Squinting unclear text, trying to figure out small images and square boxes, or just clicking a checkbox to confirm that you are a human and not a robot, “CAPTCHA” is an integral part of our daily Internet browsing experience. The purpose of CAPTCHA (or the fully automated Public Turing Challenge) is to improve the security of online services, but the annoying verification process is something most of us would like to avoid. Now, the latest research by the network infrastructure and security company Cloudflare shows that people all over the world are wasting 500 man-years every day while trying to prove that they are not spam bots.
The study shows that ordinary users spend 32 seconds to complete the CAPTCHA challenge and estimate the time by performing simple arithmetic on 4.6 billion global Internet users. Cloudflare said in a blog post that the idea is simple: “A real person should be able to touch or look at their device to prove that they are human without revealing their identity.”
CAPTCHA was created at the turn of the century, and the term was coined in 2003. Over the years, with the improvement of artificial intelligence tools, simple text-based verification codes (CAPTCHA) have been replaced by objects in pictures. Improvements in artificial intelligence mean that people can create robots that can beat the simpler verification code tests in the past, but this means that these checks are becoming harder and harder for real people.
CAPTCHA has also been used as a training tool for AI-take Google’s reCAPTCHA as an example. It is observing human behavior so that people can pass the test, but as machine learning can better recognize text and objects, it is difficult for people to pass the test.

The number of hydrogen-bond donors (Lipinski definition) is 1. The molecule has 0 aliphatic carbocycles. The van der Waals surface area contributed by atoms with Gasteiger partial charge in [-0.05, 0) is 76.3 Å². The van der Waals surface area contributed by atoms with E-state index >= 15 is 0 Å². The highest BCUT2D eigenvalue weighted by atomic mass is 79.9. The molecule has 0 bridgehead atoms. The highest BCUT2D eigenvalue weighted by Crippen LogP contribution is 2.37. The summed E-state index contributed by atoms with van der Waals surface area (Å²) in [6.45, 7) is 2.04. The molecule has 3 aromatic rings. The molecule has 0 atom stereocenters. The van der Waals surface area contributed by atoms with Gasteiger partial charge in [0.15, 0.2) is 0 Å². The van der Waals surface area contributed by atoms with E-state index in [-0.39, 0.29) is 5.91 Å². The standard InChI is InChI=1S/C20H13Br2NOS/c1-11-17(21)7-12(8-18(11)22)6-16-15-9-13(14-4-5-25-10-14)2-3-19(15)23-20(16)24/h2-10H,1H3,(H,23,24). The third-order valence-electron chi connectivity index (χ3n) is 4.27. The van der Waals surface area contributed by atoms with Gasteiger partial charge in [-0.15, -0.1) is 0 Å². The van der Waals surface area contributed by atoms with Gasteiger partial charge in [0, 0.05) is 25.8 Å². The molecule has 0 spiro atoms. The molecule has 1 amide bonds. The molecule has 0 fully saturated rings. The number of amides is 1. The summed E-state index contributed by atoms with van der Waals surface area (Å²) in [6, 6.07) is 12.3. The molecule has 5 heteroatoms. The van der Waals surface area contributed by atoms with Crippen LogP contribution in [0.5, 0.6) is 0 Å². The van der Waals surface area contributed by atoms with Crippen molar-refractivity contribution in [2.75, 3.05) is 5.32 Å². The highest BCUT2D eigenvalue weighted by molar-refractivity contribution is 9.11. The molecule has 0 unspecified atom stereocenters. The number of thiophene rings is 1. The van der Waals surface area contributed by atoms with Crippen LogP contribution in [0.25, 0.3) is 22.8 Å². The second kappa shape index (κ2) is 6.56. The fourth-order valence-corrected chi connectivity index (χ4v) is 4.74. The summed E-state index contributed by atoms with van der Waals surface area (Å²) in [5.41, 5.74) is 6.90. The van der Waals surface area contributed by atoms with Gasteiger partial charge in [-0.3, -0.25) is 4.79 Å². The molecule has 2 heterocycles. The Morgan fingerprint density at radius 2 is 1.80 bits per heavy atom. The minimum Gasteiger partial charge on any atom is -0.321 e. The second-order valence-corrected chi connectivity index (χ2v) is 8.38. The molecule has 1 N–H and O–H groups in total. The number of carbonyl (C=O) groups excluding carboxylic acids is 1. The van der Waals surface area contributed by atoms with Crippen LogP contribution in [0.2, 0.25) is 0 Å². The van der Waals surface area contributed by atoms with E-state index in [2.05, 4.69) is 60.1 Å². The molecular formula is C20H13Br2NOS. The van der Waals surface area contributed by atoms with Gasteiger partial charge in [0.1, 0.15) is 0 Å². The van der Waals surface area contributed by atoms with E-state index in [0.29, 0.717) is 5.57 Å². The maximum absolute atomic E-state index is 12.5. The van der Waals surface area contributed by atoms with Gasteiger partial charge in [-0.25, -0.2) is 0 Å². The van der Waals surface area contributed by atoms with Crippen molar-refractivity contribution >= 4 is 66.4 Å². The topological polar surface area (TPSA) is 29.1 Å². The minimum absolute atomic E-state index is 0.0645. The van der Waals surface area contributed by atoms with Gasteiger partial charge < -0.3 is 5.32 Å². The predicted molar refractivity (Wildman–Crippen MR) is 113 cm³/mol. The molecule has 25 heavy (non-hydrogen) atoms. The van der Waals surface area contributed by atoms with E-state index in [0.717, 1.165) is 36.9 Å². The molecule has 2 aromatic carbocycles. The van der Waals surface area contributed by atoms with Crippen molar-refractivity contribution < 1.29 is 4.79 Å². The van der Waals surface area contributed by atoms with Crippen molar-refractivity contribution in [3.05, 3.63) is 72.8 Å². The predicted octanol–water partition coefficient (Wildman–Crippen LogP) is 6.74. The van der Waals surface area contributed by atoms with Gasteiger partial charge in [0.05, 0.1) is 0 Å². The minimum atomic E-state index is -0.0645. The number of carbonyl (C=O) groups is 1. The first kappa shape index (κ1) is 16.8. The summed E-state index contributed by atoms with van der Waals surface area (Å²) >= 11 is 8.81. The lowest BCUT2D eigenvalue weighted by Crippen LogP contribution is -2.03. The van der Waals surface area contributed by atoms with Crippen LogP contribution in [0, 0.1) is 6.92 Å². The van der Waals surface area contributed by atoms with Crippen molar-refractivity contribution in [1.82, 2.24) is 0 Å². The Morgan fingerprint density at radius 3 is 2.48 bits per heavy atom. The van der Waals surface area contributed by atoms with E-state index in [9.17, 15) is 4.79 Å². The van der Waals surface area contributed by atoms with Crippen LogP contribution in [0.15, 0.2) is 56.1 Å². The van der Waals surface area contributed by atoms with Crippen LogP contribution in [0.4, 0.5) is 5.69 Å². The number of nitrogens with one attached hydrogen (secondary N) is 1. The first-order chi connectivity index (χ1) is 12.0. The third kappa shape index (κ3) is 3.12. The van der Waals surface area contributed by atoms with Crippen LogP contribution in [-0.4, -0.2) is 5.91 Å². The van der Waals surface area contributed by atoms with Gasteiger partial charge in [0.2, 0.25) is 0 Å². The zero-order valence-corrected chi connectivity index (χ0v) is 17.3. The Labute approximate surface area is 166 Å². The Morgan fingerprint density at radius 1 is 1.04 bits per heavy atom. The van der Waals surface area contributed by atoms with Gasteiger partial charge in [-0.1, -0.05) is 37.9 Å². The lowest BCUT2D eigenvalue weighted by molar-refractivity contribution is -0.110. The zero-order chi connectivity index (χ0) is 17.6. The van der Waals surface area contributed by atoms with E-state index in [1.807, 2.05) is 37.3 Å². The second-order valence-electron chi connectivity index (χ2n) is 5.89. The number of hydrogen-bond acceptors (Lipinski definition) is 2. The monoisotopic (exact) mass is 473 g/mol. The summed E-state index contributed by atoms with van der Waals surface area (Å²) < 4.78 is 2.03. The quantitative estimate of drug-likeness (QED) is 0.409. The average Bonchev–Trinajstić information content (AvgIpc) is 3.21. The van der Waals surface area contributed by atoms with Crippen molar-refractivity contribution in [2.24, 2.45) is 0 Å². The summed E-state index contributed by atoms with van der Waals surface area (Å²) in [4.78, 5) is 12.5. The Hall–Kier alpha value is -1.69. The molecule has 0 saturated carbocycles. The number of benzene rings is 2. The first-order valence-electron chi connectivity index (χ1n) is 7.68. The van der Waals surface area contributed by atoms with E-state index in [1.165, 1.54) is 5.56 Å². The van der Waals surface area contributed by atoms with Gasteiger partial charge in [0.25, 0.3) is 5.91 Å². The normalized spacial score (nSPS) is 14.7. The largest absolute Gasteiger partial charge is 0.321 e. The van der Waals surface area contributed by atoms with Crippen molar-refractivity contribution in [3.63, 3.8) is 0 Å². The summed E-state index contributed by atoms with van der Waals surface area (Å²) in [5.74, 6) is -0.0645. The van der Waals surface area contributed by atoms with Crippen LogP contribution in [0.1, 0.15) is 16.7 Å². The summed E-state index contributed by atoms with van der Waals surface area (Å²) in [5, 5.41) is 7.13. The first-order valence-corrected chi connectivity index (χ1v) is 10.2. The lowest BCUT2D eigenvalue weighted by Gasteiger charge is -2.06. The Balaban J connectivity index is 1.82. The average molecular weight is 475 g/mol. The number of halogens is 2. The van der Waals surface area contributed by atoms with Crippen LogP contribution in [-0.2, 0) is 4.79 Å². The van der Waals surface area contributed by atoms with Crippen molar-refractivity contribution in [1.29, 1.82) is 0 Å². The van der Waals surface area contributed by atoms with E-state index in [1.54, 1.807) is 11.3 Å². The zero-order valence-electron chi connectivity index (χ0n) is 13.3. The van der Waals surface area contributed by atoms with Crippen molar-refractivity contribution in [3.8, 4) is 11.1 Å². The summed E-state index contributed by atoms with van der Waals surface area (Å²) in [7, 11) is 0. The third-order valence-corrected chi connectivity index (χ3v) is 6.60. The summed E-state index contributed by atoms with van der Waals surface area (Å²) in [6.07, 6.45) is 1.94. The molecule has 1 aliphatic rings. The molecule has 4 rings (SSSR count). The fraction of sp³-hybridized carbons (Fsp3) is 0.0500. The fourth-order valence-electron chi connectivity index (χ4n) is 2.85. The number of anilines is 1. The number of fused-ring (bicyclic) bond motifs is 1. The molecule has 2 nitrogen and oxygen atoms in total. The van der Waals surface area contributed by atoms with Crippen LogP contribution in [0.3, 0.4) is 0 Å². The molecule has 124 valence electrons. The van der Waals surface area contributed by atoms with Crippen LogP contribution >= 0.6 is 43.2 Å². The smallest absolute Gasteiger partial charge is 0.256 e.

This is a problem because complex verification codes will cost us in many ways, as Cloudflare pointed out in its blog. As mentioned earlier, the waste of time is the loss of productivity, and relying on the CAPTCHA system also has problems with accessibility.
But this is not the only problem-as anyone living in India attests, many of the problems that arise in reCAPTCHA depend on understanding the situation in the United States, such as what a fire hydrant is-most Indians have never seen in real life . But this is not the only problem. Most Indians can only access the Internet through mobile devices, which not only makes CAPTCHA more difficult on small screens, but also puts pressure on data plans and batteries.
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